An involvement of FKBP51 in Akt-pathways and its direct interaction with Akt/PKB has previously been demonstrated [20, 24, 41, 42, 43]. The FKBP51 protein consists of the two FKBP-type (FK) domains, FK1, FK2 and a tetratricopeptide repeat (TPR) domain [44]. The FK1 and FK2 domains interact with Akt whereas the TPR domain interacts with elements of the GR, where it regulates glucocorticoid affinity and downstream gene regulation of the GR complex [44]. Deletion of residues corresponding to the two Akt-associated domains has been shown to abolish Akt interaction [20]. A SAFit1 analogue was shown reorganise the Akt2–AS160 complex in muscle tissue of mice [45], but ligands binding to the FK506/SAFit1-binding pocket in the FK1 domain of FKBP51 did not affect the FKBP51–Akt interaction [46].

A recent study found that FKBP51-knockout mice had improved insulin-mediated glucose uptake in skeletal muscle compared to wild type mice [45]. In line with our findings, the study found that FKBP51 regulates Akt–AS160 phosphorylation. In contrast to our findings, glucose metabolism did not differ in white adipose tissue of the FKBP51-knockout mice compared to wild type mice. Based on these findings, it would be of interest to further investigate a possible interplay of FKBP51–Akt–AS160 and to evaluate FKBP51 inhibition in human skeletal muscle.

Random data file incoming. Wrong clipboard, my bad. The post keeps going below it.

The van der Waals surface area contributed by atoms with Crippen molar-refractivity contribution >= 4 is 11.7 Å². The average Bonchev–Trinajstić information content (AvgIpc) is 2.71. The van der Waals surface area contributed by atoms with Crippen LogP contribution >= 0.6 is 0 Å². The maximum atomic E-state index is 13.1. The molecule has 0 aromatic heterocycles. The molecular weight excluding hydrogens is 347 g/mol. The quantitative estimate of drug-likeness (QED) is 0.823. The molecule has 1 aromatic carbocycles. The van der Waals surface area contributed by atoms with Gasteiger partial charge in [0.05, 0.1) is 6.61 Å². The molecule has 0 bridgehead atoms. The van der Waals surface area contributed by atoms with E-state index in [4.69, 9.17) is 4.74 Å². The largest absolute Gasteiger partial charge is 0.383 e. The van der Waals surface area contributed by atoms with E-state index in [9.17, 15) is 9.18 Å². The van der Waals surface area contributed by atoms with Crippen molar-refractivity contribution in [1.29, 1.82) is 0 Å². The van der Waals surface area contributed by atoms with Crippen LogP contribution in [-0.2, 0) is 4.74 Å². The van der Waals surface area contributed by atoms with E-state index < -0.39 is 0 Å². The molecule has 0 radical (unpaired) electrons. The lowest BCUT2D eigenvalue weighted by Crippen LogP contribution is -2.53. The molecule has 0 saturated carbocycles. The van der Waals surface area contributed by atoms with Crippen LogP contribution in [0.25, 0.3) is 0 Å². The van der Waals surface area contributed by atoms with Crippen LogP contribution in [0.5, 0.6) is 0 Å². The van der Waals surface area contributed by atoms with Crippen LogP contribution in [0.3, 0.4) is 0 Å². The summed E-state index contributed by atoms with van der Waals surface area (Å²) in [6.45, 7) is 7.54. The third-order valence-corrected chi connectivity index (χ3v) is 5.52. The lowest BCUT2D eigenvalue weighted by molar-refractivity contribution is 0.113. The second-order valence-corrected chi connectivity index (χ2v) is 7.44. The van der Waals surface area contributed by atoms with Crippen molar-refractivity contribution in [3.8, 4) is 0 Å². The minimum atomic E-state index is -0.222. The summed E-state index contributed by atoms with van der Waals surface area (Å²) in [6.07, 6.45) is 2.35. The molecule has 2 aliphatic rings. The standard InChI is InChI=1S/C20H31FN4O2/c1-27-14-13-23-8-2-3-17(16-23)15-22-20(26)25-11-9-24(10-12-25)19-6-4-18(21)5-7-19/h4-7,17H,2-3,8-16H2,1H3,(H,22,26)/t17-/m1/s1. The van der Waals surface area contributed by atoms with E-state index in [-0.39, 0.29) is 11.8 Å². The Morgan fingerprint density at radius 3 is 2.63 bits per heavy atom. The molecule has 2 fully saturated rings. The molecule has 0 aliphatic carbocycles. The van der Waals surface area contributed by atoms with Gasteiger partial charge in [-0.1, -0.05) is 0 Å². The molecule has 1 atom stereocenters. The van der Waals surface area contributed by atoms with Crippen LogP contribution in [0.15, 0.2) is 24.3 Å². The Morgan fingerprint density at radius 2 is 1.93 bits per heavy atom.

This study has several limitations. First it is limited by its exploratory nature, and the associations between FKBP5 levels and the expression levels of other genes do not demonstrate causality. Future studies should closer examine FKBP51 in relation to the other gene products highlighted here. Second, an examination of FKBP51 in SAT alone may not convey much of a systemic role of FKBP51. Therefore, it would be of interest to dissect FKBP51's role in other metabolically active tissues; in particular skeletal muscle tissue and liver which quantitatively account for much of insulin-mediated glucose metabolism. Third, it is an ex vivo study, therefore the impact of the needle biopsy on the adipose tissue gene expression and adipocyte metabolism is unknown. Fourth, the study is further limited by the unknown exact mechanism of action of SAFit1. We cannot completely rule out effects of SAFit1 on phosphorylation in the insulin signalling cascade. In this paper, we have further underscored the role of FKBP51 in metabolism and, specifically, its link to insulin resistance and T2D in SAT. Previously published SNP data of the FKBP5 gene region have showed several SNPs being associated to T2D and related phenotypes [12]. In addition, the gene variant rs1360780 was recently shown to be associated with WHR [47, 48]. These findings give additional support to an association between FKBP51 and T2D-related phenotypes.